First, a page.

Without proper scale, you may struggle to identify proper camera locations or end up with unforeseen blind spots in your video surveillance system, leading to physical security issues and costly fixes. The scale will help you determine the distance, resolution and other needs to support your customer’s desired application need from person recognition to new analytics applications.

Ideally, you’d have access to a professional, updated floor plan – but we know that can often be elusive to get your hands on. Digital tools are making it easier to be creative to capture a floor plan or digital map. As an example, System Surveyor helps you gather a digital floor plan by importing a JPG, PDF or PNG (in fact you can convert a .DWG into PDF to import it) and set the scale based upon a measurement that you know, for example a door width. There are other options too such as capturing a picture of a floor plan or leveraging Google Maps and auto-scaling. Suffice it to say, there are many ways to get started and set the scale quickly and easily.

Practice #3: Applying the Right Camera and Associated Technologies

Next up is knowing which camera types make the most sense for a given security camera system. There are multiple categories of camera to consider, each with its own set of ideal use cases as well as pros and cons.

Fixed cameras, PTZ cameras (pan tilt zoom), multi-lens cameras, and fisheye cameras all have their places and their own security purposes, and it’s not our place to tell security professionals what to use where. Just like with any technology, the most important thing is to understand what the client organization or stakeholder is trying to accomplish and solve for.

One consistent practice we see among security pros who use our platform is this: they take the time to plan out which camera types go where based on their client’s specific needs, and they have data and reasoning to back up those decisions when clients press for more information.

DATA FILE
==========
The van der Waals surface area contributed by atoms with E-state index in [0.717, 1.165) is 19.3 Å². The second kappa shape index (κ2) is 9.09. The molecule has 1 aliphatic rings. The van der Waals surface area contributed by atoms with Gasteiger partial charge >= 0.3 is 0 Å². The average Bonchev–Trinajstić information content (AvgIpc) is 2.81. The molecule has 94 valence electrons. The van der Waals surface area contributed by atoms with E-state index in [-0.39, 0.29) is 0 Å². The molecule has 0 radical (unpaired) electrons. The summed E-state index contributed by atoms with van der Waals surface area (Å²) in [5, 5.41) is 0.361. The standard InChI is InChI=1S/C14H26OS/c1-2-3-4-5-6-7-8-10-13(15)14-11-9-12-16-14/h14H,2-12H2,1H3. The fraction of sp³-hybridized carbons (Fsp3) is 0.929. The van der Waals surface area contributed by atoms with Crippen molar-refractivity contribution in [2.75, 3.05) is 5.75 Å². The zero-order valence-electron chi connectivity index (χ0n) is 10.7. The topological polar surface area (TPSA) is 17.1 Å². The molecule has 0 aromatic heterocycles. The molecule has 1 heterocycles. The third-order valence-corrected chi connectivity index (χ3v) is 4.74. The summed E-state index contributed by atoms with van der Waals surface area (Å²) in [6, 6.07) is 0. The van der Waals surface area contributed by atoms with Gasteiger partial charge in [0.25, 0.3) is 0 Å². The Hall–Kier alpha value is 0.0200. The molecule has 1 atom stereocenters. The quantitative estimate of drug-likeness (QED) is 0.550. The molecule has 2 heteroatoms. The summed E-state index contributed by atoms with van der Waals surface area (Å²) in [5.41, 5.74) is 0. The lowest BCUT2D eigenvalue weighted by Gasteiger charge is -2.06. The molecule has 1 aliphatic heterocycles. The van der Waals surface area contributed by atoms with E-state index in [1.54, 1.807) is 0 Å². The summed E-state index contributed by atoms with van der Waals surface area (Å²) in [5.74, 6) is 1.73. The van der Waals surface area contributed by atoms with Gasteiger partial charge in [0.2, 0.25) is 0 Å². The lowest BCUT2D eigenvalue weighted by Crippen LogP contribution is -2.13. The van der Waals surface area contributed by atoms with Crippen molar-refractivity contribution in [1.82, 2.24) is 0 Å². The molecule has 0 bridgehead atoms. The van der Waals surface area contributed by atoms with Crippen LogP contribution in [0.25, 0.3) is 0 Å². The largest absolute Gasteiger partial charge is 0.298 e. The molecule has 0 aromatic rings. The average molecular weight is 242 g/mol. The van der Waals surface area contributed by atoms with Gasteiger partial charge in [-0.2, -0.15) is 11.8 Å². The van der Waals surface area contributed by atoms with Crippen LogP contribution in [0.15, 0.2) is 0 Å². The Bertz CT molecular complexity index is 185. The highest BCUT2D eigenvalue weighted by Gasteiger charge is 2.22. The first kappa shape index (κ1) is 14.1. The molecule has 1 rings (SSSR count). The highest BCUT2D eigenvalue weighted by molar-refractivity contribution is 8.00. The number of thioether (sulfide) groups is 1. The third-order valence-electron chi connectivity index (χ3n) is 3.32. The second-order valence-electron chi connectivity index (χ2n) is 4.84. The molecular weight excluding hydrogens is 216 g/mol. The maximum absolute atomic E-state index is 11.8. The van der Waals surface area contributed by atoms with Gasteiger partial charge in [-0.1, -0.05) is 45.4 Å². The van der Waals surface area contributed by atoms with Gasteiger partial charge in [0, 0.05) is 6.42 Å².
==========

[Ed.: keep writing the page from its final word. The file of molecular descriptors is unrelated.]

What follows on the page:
A digital tool like System Surveyor makes it easier than ever to visualize and calculate the right camera for the application. See what our CameraAdvisor™ tool can do to help you get the right camera in the right location, every time.

With this digital tool, you’ll use the digital floor plan set to scale, drag and drop a camera and select between different desired resolutions from general resolution up to high identification resolution. It does not stop there either; after the right camera type is determined, you can select from brands that meet that specification by using Element Profiles. See a video to get the idea of CameraAdvisor’s simplicity and intelligence.

Also, don’t forget everything else that’s necessary design a complete video surveillance system. You’ll typically need to account for cabling, NVRs, cloud storage, network or internet connections, and so forth — yet not every camera and camera type has the same set of technology needs. As you design a video surveillance system, be sure to plan for all the supporting technology needed for each camera and avoid over-implementing with tech that isn’t needed. This is where a simple pixel calculator misses the mark; you’ll need a digital tool that can take into account all aspects of designing the solution. As an example, check out a video how to do cabling and share this visual plan and bill of materials with your client.

Practice #4: Collaborating with Customers, Partners, and Manufacturers

Our fourth professional practice, collaboration, is a vital one. The way that integrators and security professionals are designing security systems is changing, with ever-growing possibilities and even demands for collaboration leading the way.